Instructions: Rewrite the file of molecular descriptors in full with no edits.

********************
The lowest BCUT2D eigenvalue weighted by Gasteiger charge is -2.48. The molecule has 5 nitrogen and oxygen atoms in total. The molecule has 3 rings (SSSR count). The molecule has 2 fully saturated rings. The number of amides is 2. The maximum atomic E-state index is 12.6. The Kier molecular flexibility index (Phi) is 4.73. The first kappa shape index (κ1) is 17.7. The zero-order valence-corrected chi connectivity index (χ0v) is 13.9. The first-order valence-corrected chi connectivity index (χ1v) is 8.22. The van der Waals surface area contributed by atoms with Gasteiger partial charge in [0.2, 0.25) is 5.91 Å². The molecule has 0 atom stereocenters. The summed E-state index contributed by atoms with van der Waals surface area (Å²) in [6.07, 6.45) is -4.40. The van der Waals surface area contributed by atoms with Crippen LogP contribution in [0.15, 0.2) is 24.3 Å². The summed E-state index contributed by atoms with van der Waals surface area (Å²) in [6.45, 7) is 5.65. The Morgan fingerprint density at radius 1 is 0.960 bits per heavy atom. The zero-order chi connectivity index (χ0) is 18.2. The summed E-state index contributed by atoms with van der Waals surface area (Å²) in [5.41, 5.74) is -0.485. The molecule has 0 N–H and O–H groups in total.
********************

The lowest BCUT2D eigenvalue weighted by Gasteiger charge is -2.48. The molecule has 5 nitrogen and oxygen atoms in total. The molecule has 3 rings (SSSR count). The molecule has 2 fully saturated rings. The number of amides is 2. The maximum atomic E-state index is 12.6. The Kier molecular flexibility index (Phi) is 4.73. The first kappa shape index (κ1) is 17.7. The zero-order valence-corrected chi connectivity index (χ0v) is 13.9. The first-order valence-corrected chi connectivity index (χ1v) is 8.22. The van der Waals surface area contributed by atoms with Gasteiger partial charge in [0.2, 0.25) is 5.91 Å². The molecule has 0 atom stereocenters. The summed E-state index contributed by atoms with van der Waals surface area (Å²) in [6.07, 6.45) is -4.40. The van der Waals surface area contributed by atoms with Crippen LogP contribution in [0.15, 0.2) is 24.3 Å². The summed E-state index contributed by atoms with van der Waals surface area (Å²) in [6.45, 7) is 5.65. The Morgan fingerprint density at radius 1 is 0.960 bits per heavy atom. The zero-order chi connectivity index (χ0) is 18.2. The summed E-state index contributed by atoms with van der Waals surface area (Å²) in [5.41, 5.74) is -0.485. The molecule has 0 N–H and O–H groups in total.